1:22:49-1:49:01: By the time we get to Annual #24, both Jeff and I are pretty exhausted by the crappiness of what we’ve been reading, but not to worry; there’s the first chapter of an entirely unnecessary sequel to the Avengers storyline “The Korvac Saga,” which is not only written, but also pencilled and inked by Al Milgrom. (As we say, he tries to channel Simonson in scenes featuring the Time Variance Authority; Jeff thinks he nails it and I most certainly do not, but look up and you tell us.) Continuing the theme, this isn’t really a comic about the Fantastic Four, but when I tell Jeff the way the storyline ends in another comic, it’s fair to say that he couldn’t care no matter who it’s about. Luckily, there are back-ups, including a second (admittedly lesser) Volcana strip and a Super Skrull short that gets us all bothered about why it even exists and who it’s intended for. Are we too grumpy? Don’t blame us; these are very bad comics.

1:49:02-2:12:59: In fact, they’re so bad that Jeff returns to his comment from a couple of episodes ago about whether or not he even likes the Fantastic Four, and turns it on its head: Do these comics prove that Marvel doesn’t like the Fantastic Four? Or, at least, that it doesn’t know what to do with them? We talk about the lack of Fantastic Four in these comics compared with the Steve Englehart Annuals we covered earlier, and also about the lack of focus on the characters even when they do appear. Is this a sign of the Image-ization of Marvel that was happening at the time, or something else? (And, in a tease of what’s to come, I bring up the idea that the Fantastic Four comic’s specific response to Image is what forever doomed the book to be seen as a retro title, but the proof of that pudding is yet to come.)

2:13:00-end: We wrap things up with promising a new Wait, What? in two weeks and invite everyone to send questions for a special Q&A episode. Send us an email or tweet at us; you can also send us a message through Patreon if you’re a Patreon Patron and that’s your speed. As ever, we also remind people about the Twitter, Patreon and the Tumblr, and then Jeff’s ever-friendly tones walk us out. Thank you, always, for reading and listening. Now, send us questions!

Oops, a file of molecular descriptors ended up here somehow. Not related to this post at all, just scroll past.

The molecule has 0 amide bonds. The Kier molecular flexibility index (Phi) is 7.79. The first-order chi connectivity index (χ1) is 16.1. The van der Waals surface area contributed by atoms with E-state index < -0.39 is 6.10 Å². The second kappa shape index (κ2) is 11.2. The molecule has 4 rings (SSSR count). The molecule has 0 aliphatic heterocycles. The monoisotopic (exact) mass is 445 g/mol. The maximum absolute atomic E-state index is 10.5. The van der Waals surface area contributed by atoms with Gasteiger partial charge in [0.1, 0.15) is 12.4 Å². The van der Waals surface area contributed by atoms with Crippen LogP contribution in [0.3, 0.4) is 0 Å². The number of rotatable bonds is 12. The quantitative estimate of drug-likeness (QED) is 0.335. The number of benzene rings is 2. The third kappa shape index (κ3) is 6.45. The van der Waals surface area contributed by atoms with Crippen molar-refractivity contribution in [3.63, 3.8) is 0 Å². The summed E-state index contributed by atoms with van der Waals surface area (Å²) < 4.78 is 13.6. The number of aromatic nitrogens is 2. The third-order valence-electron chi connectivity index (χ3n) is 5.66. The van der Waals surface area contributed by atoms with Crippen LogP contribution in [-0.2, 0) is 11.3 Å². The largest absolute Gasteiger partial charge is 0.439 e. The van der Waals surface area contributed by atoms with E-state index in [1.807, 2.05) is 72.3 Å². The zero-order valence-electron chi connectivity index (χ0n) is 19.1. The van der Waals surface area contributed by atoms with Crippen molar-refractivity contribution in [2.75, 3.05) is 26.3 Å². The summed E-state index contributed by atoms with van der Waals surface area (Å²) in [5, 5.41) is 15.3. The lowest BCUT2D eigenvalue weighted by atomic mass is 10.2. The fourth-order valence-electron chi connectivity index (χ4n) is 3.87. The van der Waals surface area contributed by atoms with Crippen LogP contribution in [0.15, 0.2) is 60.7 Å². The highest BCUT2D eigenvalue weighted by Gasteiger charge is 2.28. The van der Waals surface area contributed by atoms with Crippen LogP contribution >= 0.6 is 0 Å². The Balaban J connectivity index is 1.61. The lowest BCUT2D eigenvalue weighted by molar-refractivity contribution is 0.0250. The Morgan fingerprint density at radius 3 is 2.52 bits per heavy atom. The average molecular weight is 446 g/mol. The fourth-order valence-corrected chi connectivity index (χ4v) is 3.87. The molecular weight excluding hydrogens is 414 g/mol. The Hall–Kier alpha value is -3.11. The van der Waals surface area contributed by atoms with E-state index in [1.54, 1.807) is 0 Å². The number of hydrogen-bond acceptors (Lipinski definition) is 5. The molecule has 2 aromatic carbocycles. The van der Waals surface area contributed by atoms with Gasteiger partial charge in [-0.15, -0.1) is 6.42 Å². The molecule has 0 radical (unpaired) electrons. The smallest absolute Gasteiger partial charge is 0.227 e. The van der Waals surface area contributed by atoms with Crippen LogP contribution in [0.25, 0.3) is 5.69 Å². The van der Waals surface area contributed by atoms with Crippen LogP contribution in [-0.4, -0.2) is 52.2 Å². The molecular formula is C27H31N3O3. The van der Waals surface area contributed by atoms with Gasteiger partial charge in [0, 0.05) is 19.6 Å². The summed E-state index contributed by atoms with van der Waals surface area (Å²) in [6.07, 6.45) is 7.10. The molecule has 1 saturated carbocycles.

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9 comments on “Baxter Building Ep. 41: “There Is Only Darkness.”

  1. I haven’t had a chance to listen, but I always took that odd Harras credit to mean that he scripted pages 23 onward and that Walt did the first half (still a lousy issue, though!)

  2. Mike Murdock May 16, 2018

    I have a few random thoughts:

    I believe it was during Jim Starlin’s Silver Surfer run that they solved the shapeshifting thing. Starlin’s run was very much in the same tone as Englehart’s, so they blend together. I genuinely can’t remember how they did it, but there was some kind of weird liquidy Skrull Jesus who could give powers back to the others.

    There was also a male Skrull who got trapped in a female alien body when he lost his transforming power. He was worried whether his wife would still love him, but she reassured him that she didn’t care about his outward appearance. Then she murdered him because she was now the Kree Empress and needed to kill all witnesses that knew she was a Skrull.

    Regarding Roy Thomas’s Doctor Strange, I read his tie-ins for Infinity Gauntlet. He was a very glib character, so I’m sure he was consistent with that character in the FF Annual.

  3. Voord 99 May 17, 2018

    I’m going to offer a forceful and spirited defence of FF Annual #19 as being fabulous and wonderful.

    If you read it in Marvel UK’s Secret Wars II comic and were very young at the time.